NGC/IC Project Restoration Effort

(This is a very very beta version)



Basic Information

Location and Magnitude

Right Ascension: 14:3:12.4
Declination: +54:20:58
Constellation: UMA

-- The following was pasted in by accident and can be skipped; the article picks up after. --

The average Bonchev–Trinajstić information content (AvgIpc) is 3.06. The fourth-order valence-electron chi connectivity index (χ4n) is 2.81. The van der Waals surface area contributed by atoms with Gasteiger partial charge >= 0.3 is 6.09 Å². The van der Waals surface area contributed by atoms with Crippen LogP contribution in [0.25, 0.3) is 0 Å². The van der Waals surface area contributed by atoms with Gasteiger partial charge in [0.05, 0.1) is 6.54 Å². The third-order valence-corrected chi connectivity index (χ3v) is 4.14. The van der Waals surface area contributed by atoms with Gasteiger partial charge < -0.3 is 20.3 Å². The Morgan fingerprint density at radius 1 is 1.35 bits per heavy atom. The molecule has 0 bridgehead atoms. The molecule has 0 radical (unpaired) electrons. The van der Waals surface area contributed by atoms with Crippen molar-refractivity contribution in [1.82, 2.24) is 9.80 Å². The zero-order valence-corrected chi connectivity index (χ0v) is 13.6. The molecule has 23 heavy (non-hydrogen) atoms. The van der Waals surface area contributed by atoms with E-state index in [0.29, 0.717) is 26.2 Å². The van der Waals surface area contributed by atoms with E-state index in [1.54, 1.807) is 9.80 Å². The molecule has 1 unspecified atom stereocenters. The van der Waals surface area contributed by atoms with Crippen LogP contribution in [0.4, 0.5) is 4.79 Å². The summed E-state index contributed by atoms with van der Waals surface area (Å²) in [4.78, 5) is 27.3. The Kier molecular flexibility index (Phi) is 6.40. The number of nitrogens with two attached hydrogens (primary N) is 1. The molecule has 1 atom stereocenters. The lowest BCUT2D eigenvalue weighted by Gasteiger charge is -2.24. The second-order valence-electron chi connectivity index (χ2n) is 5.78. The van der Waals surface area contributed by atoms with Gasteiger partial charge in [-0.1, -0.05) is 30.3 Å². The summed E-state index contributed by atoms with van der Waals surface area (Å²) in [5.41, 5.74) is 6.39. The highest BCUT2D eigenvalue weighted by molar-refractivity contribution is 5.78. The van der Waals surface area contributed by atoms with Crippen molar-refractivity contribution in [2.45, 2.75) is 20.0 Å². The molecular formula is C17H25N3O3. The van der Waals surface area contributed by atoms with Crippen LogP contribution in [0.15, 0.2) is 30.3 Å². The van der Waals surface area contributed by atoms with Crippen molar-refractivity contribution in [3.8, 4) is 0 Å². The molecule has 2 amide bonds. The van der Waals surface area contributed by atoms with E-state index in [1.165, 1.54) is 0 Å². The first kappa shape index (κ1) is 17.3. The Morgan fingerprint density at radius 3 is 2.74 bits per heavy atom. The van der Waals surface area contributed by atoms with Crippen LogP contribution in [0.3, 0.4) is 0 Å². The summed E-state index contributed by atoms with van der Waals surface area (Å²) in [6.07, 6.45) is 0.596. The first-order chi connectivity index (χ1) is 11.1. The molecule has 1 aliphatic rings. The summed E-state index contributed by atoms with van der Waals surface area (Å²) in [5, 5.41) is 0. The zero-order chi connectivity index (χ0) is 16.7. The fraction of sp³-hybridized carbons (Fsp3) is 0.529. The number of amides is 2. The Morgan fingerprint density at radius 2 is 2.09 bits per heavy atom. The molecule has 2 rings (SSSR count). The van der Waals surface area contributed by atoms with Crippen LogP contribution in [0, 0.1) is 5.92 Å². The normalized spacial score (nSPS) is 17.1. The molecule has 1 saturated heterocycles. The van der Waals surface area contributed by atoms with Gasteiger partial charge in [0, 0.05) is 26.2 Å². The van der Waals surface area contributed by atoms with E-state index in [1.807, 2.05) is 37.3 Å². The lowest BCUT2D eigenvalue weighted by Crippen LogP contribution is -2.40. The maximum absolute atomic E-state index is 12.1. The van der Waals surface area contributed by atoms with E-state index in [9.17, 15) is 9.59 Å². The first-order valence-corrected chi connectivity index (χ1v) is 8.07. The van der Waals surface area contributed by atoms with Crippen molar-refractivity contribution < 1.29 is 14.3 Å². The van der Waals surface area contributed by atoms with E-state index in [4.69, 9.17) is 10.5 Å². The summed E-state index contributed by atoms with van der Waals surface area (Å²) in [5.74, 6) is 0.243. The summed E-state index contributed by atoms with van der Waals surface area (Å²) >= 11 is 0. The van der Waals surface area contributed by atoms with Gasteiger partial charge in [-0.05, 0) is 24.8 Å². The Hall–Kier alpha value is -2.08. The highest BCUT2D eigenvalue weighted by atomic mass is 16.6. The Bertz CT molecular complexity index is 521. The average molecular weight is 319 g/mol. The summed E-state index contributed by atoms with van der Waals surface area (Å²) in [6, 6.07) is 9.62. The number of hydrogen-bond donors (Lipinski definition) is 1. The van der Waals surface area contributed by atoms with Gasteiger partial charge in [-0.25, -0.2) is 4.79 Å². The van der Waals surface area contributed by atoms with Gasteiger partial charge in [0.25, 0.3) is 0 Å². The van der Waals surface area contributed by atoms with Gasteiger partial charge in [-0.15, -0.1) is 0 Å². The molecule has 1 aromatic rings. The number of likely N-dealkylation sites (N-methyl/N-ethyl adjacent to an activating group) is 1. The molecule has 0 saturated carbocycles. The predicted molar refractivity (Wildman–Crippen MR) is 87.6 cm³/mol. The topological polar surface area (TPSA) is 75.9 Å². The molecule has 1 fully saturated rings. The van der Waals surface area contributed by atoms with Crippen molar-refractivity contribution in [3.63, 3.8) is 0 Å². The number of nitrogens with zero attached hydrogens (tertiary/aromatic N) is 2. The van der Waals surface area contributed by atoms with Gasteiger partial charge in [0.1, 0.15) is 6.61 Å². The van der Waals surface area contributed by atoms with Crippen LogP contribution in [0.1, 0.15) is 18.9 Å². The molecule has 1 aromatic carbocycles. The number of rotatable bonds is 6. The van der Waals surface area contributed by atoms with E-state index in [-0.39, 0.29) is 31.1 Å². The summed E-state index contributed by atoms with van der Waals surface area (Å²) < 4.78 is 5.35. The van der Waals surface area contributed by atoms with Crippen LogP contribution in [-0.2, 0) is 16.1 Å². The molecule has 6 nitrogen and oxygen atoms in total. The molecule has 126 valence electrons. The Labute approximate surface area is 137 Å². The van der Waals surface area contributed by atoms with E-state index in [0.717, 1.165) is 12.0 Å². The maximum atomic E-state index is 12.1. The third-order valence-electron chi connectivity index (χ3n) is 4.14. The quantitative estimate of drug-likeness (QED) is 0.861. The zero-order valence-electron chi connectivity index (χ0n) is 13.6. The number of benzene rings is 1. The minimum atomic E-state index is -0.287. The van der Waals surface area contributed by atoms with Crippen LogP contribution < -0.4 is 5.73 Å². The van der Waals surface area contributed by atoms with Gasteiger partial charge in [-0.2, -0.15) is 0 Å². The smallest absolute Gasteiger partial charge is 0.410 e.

Visual Magnitude: 7.9

Historic Information

Discoverer: Mechain
Year of discovery: 1781
Discovery aperture: 3.0


Summary description: pB, vL, iR, g, vsmbMBSN
Sub-type: Sc

Corwin's Notes